During a 17 August webinar, hosted by the Forum for Expatriate Management and chaired by the Director of Xpatweb, Marisa Jacobs, the Department of Home Affairs (DHA) confirmed that the final list will be tabled on forum for the National Economic Development and Labour Council (NEDLAC) within the last quarter of 2021.
If unhindered by further delays, the list will be Gazetted by the Minister of the DHA, Dr Aaron Motsoaledi. Until such time that the new list is Gazette, the 2014 list remains the list that will be used for all critical skills submission and adjudication procedures.
Why is the Critical Skills List so important?
The CSL is a list of occupations that are considered critical while there is a limited number of similarly skilled and qualified local candidates to choose from.
Every employer in South Africa who employs critically skilled individuals and who is tasked with attracting and retaining these skills, is impacted significantly by the CSL and the immigration legislation changes that follow its release. The list enables them to source the listed skillsets from abroad and bring in specialists to fill those positions.
The Department of Higher Education and Training (DHET) plans to provide updated CSL reports to DHA on a bi-annual basis subject to availability of research funding. Consequently, this will simplify the work visa application process for those individuals with critical skills that are in high demand.
Further to this, the DHET can utilise the CSL when allocating funds towards higher educational needs. Meaning, if the CSL indicates that there is a paucity of engineers across a specific engineering sector, DHET can provide scholarships, bursaries or other forms of incentives to individuals within that industry to accommodate for an ongoing demand.
How was the Critical Skills List compiled?
DHET used detailed methodologies, exercises and activities to assess the current employment trends when preparing a draft list of skills shortages. They received input and commentary from the public, governmental stakeholders, lobby groups, professional bodies, higher learning institutes, black management forums, unemployed South African graduates, and other private business formations. It is important to note, that the DHET was supportive of input from selected sources with relevant contributions to the creation of the CSL.
By partnering with large multi-national companies across South Africa, Xpatweb conducted ground-breaking annual critical skills surveys. Their research was key to ascertain the shortage of critical skills that were still very much in demand, which were subsequently re-included in the draft Critical Skills List. This marked the only private sector company that formed part of the formal consultation process with the research now forming part of legislation.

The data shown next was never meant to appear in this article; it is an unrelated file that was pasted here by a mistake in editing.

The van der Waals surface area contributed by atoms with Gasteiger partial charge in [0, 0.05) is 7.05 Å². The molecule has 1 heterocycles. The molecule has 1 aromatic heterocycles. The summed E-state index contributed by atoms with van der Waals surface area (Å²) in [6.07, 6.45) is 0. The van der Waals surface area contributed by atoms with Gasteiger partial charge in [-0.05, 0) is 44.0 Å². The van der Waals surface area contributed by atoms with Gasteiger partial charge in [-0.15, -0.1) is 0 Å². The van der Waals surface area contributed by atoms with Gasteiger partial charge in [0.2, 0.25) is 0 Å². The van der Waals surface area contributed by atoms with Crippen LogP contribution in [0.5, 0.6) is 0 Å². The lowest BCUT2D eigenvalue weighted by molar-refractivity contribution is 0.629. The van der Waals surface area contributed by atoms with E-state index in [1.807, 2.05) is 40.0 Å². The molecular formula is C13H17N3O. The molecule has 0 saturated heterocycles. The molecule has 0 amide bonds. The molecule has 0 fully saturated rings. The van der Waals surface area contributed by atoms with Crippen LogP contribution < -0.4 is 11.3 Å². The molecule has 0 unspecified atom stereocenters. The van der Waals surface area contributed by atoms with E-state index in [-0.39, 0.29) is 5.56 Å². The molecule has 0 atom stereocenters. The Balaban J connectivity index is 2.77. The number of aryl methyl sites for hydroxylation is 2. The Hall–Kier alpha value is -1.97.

The feedback and research were consolidated, considered and then measured against data on all listed occupations, before making a draft CSL later published by the DHA.
The lasting effect of lockdowns and looting
In compiling the CSL, the methodologies used were overtaken by unforeseen events. Not only has the COVID-induced lockdown played a part in delaying the release of the CSL, but it has created a knock-on effect on all types of commerce, which resulted in business closures and job losses.
Companies were forced to let go of employees with skills that were considered to be in short supply. Suddenly there was a pool of available SA citizens with skills that were listed in the CSL, which means the occupation in question, may no longer be required to be mentioned in the list.
Using a report from National Treasury, the DHET has been working to determine which industries would be affected by the lockdown over a longer period. Researchers had to separate the data that would be affected by lockdown and measure it against the trend of economic conditions, then deduce what the result would be on those occupations.
However, the public unrest and violent lootings that rocked South Africa during July 2021, was the nail in the coffin for many businesses. This adversely affected the supply and demand of jobs, which according to Stats SA figures, has had an immediate effect on unemployment. Economists and employment specialists speculate that the unrest alone had placed nearly 50 000 jobs at risk.
In light of these events, the research towards compiling the CSL had to be adjusted once more. A final draft CSL has been handed over to the DHA for consideration, where they consulted with various government departments, such as the Departments of Health, Tourism, Public Enterprises and NEDLAC for additional input.